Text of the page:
By Parmod Chand,Christopher Patel
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Additional info for Achieving Global Convergence of Financial Reporting Standards. Implications from the South Pacific Region
Future studies may concentrate on empirically testing the effects of the country-speciﬁc attributes on convergence efforts across jurisdictions. In addition, individual-level factors, such as human judgment, can also affect convergence of accounting practices. Human judgment factors need further research to see how they affect accounting decisions in a single country and convergence across countries. The ﬁndings of such studies may assist national standard setters to identify the approach for adopting the IFRS most suitable to their context.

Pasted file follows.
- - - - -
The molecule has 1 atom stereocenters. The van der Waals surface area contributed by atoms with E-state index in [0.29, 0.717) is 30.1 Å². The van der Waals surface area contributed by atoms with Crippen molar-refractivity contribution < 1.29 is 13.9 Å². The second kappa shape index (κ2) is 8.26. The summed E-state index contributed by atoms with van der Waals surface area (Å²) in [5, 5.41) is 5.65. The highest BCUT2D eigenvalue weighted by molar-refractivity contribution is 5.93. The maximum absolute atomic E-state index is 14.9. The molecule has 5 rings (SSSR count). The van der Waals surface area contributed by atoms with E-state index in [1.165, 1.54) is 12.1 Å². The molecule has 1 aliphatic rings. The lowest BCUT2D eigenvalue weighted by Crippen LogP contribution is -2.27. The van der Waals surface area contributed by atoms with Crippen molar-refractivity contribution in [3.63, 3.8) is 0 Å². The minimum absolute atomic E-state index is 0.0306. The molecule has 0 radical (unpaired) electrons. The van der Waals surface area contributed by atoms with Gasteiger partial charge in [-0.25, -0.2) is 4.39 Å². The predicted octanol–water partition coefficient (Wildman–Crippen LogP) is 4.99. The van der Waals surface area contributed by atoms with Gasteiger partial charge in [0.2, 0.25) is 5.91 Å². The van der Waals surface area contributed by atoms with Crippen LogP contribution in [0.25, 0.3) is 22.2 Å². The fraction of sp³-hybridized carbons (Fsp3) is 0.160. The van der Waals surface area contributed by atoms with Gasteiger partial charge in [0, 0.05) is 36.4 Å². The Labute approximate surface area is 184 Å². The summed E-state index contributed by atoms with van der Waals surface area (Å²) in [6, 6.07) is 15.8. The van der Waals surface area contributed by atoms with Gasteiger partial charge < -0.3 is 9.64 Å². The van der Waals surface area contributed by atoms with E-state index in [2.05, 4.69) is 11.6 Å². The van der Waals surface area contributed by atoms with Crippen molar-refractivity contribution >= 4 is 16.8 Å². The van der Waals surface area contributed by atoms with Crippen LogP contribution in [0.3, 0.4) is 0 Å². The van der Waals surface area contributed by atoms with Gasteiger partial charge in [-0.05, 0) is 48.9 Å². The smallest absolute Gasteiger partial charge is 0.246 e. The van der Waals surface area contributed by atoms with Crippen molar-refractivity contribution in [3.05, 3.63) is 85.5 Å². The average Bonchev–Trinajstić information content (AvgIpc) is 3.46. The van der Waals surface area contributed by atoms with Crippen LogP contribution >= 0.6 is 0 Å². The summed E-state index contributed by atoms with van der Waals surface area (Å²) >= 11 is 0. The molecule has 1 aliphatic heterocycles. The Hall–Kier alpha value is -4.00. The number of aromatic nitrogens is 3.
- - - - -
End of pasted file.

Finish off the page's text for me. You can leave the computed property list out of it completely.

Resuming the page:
Similarly, AASB 136 Impairment of Assets, while based on IAS 36, includes paragraphs dealing with measuring the impairment of assets in the not-for-proﬁt sector (Alfredson, 2005; CPA Australia, 2006). However, these additions to the IAS/IFRS do not have an impact on the requirements in relation to for-proﬁt entities. This approach seems to be reasonable, as IFRS themselves call for the consideration of ‘‘pronouncements of other standard setting bodies’’ as long as those pronouncements are consistent with ‘‘the deﬁnitions, recognition, and measurement criteria for assets, liabilities, income, and expenses set out in the IASB framework’’ (Schwartz, 2001, p.
To this end, Section 108 of the Sarbanes–Oxley Act of 2002 instructed the SEC to conduct a study on the adoption of a principles-based accounting system in the United States (Schipper, 2003, p. 61). In particular, the ‘‘roadmap’’ for convergence between the IASB and the US FASB outlined in the February 2006 Memorandum of Understanding has initiated several joint projects with the IASB, designed to produce high quality, comprehensive, and enforceable accounting standards (see Chand & Cummings, 2008).